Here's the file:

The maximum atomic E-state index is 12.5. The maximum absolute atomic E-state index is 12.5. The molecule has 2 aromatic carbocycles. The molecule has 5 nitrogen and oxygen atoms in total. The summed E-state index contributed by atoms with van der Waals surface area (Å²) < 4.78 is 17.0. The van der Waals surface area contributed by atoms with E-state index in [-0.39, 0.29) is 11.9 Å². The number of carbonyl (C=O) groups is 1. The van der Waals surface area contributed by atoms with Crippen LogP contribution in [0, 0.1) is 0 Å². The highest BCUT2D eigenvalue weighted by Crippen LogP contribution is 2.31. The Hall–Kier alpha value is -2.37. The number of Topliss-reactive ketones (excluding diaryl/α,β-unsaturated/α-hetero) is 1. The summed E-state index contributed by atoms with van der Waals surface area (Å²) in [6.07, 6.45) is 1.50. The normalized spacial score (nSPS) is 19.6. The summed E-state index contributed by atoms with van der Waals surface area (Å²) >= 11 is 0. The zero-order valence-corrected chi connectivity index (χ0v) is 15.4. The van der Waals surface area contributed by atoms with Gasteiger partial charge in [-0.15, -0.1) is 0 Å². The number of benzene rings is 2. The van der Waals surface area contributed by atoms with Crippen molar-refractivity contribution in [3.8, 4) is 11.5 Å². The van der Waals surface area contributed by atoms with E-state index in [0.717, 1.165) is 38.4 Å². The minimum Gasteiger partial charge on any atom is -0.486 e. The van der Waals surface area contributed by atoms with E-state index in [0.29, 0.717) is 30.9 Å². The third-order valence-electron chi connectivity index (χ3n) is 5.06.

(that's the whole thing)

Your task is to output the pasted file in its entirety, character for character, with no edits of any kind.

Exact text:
The maximum atomic E-state index is 12.5. The maximum absolute atomic E-state index is 12.5. The molecule has 2 aromatic carbocycles. The molecule has 5 nitrogen and oxygen atoms in total. The summed E-state index contributed by atoms with van der Waals surface area (Å²) < 4.78 is 17.0. The van der Waals surface area contributed by atoms with E-state index in [-0.39, 0.29) is 11.9 Å². The number of carbonyl (C=O) groups is 1. The van der Waals surface area contributed by atoms with Crippen LogP contribution in [0, 0.1) is 0 Å². The highest BCUT2D eigenvalue weighted by Crippen LogP contribution is 2.31. The Hall–Kier alpha value is -2.37. The number of Topliss-reactive ketones (excluding diaryl/α,β-unsaturated/α-hetero) is 1. The summed E-state index contributed by atoms with van der Waals surface area (Å²) in [6.07, 6.45) is 1.50. The normalized spacial score (nSPS) is 19.6. The summed E-state index contributed by atoms with van der Waals surface area (Å²) >= 11 is 0. The zero-order valence-corrected chi connectivity index (χ0v) is 15.4. The van der Waals surface area contributed by atoms with Gasteiger partial charge in [-0.15, -0.1) is 0 Å². The number of benzene rings is 2. The van der Waals surface area contributed by atoms with Crippen molar-refractivity contribution in [3.8, 4) is 11.5 Å². The van der Waals surface area contributed by atoms with E-state index in [0.717, 1.165) is 38.4 Å². The minimum Gasteiger partial charge on any atom is -0.486 e. The van der Waals surface area contributed by atoms with E-state index in [0.29, 0.717) is 30.9 Å². The third-order valence-electron chi connectivity index (χ3n) is 5.06.